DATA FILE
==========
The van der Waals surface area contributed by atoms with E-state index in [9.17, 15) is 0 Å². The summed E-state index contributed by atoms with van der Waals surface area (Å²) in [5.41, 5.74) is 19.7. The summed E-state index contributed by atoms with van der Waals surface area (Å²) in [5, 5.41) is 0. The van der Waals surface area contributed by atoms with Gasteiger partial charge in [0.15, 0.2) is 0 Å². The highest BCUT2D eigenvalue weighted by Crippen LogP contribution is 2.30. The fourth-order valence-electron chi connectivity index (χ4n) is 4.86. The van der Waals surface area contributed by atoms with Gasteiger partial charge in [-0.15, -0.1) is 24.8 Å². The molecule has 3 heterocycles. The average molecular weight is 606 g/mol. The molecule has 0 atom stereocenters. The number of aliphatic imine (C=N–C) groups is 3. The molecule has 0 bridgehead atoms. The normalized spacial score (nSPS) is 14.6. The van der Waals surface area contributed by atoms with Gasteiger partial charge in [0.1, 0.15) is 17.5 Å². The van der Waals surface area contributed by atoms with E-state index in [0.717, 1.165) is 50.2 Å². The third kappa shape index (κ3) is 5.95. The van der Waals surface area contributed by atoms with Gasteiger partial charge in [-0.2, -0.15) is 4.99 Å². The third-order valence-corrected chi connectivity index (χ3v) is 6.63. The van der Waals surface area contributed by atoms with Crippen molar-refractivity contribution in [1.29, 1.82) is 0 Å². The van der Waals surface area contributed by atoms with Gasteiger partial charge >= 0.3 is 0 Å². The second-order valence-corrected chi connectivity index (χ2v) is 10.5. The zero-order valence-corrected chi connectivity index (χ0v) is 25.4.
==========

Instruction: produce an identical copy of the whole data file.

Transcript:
The van der Waals surface area contributed by atoms with E-state index in [9.17, 15) is 0 Å². The summed E-state index contributed by atoms with van der Waals surface area (Å²) in [5.41, 5.74) is 19.7. The summed E-state index contributed by atoms with van der Waals surface area (Å²) in [5, 5.41) is 0. The van der Waals surface area contributed by atoms with Gasteiger partial charge in [0.15, 0.2) is 0 Å². The highest BCUT2D eigenvalue weighted by Crippen LogP contribution is 2.30. The fourth-order valence-electron chi connectivity index (χ4n) is 4.86. The van der Waals surface area contributed by atoms with Gasteiger partial charge in [-0.15, -0.1) is 24.8 Å². The molecule has 3 heterocycles. The average molecular weight is 606 g/mol. The molecule has 0 atom stereocenters. The number of aliphatic imine (C=N–C) groups is 3. The molecule has 0 bridgehead atoms. The normalized spacial score (nSPS) is 14.6. The van der Waals surface area contributed by atoms with Gasteiger partial charge in [0.1, 0.15) is 17.5 Å². The van der Waals surface area contributed by atoms with E-state index in [0.717, 1.165) is 50.2 Å². The third kappa shape index (κ3) is 5.95. The van der Waals surface area contributed by atoms with Gasteiger partial charge in [-0.2, -0.15) is 4.99 Å². The third-order valence-corrected chi connectivity index (χ3v) is 6.63. The van der Waals surface area contributed by atoms with Crippen molar-refractivity contribution in [1.29, 1.82) is 0 Å². The van der Waals surface area contributed by atoms with Gasteiger partial charge >= 0.3 is 0 Å². The second-order valence-corrected chi connectivity index (χ2v) is 10.5. The zero-order valence-corrected chi connectivity index (χ0v) is 25.4.